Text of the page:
Three, they mean you’re going to have access to the best.
Because as well as giving you more choice, we’re giving you more information.
Information on how hospitals are performing, on survival rates from operations, on patient satisfaction: all there online for you to see.
In this non-bureaucratic, patient-driven, clinician-led, open and transparent system, you’re going to be able to seek out the best treatments there are.
Of course what’s important to people isn’t just how and where they get treated but when they get treated.
That’s why waiting times are online too.
We are keeping the 18-week limit – and we will keep on measuring how long people have to wait in A&E.
Be in no doubt that this government is pledged, determined, committed to keeping waiting times low.
Breaking down barriers
Four, these reforms will mean a smoother, more seamless journey through the health service.
If there’s one big frustration a lot of people have, it’s that the NHS can seem a bit disjointed.
You see different doctors at different appointments, all to talk about the same thing.
Or your mother gets stuck in hospital when she wants to come home, because social services and the NHS aren’t properly joined up.
Our plans are about breaking down these barriers, with specialists from across the NHS talking to each other to get the best for you.
And we’ll be exploring ways to bring the different pots of money together across health and social care.
This might sound dry – but it’s going to make a real difference to people’s lives.
And five, these reforms will mean a big improvement in the way people with long-term conditions are treated.
Today one in three people has a condition like asthma, arthritis or diabetes.
They account for 70 per cent of spending on health.
They are the biggest users of the NHS, but frankly, the NHS hasn’t caught up.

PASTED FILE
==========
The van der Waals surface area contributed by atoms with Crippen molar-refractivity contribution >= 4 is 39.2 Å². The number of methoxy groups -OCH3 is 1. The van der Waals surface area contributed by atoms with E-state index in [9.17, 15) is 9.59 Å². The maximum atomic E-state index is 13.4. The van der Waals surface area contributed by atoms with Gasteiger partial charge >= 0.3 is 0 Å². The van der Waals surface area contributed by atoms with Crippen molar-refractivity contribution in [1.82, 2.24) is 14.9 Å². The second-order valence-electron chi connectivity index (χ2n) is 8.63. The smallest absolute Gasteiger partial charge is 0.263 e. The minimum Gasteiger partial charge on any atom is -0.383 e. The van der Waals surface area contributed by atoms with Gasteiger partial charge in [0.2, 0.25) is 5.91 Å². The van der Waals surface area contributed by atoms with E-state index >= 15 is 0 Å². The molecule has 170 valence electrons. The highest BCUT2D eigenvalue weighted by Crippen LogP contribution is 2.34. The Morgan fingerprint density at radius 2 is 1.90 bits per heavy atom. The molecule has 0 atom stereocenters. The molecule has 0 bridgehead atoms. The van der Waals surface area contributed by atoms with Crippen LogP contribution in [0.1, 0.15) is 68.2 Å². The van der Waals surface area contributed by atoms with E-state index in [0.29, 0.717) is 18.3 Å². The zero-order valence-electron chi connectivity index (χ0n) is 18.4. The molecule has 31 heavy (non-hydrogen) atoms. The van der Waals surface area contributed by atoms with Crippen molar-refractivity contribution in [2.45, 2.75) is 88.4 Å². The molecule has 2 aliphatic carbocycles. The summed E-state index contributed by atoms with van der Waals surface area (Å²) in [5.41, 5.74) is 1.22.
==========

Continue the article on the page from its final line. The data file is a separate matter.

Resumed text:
People routinely end up in hospital when their condition could have been managed at home.
Patients have to check in with specialists when they’d quite happily monitor themselves.
These reforms change all that.
Putting spending power into the hands of doctors and nurses is going to make a radical difference to millions of lives.
Why? Because together with your GP you’ll be able to design a package of care that fits into your life.
So say you’ve got diabetes.
With our changes, as part of your care planning you can talk to your GP about access to education and support so you can manage your own blood sugar levels; something we know works, and which will help you reduce your chances of winding up in hospital to be stabilised when it gets too late.
That’s good for you – giving you more independence and more control.
And it’s good for our NHS – as we start to manage these long-term conditions much more effectively and efficiently.
So this is what we’re doing this for.
Putting power in patients’ hands.
Making sure everyone has access to the best.
Making the whole system more seamless.
Treating long-term conditions the right way, not the old way.
Above all – safeguarding our NHS and everything it stands for.
Ten weeks ago, we paused our legislation.
Today, we show how we are improving it.
Ten weeks ago, some of the people who worked in our NHS were sceptical of our changes.
Today, we are taking people with us.
It’s in this spirit of unity that we want to continue.
We’re going to carry on listening and we’re going to carry on working together – for the good of our NHS.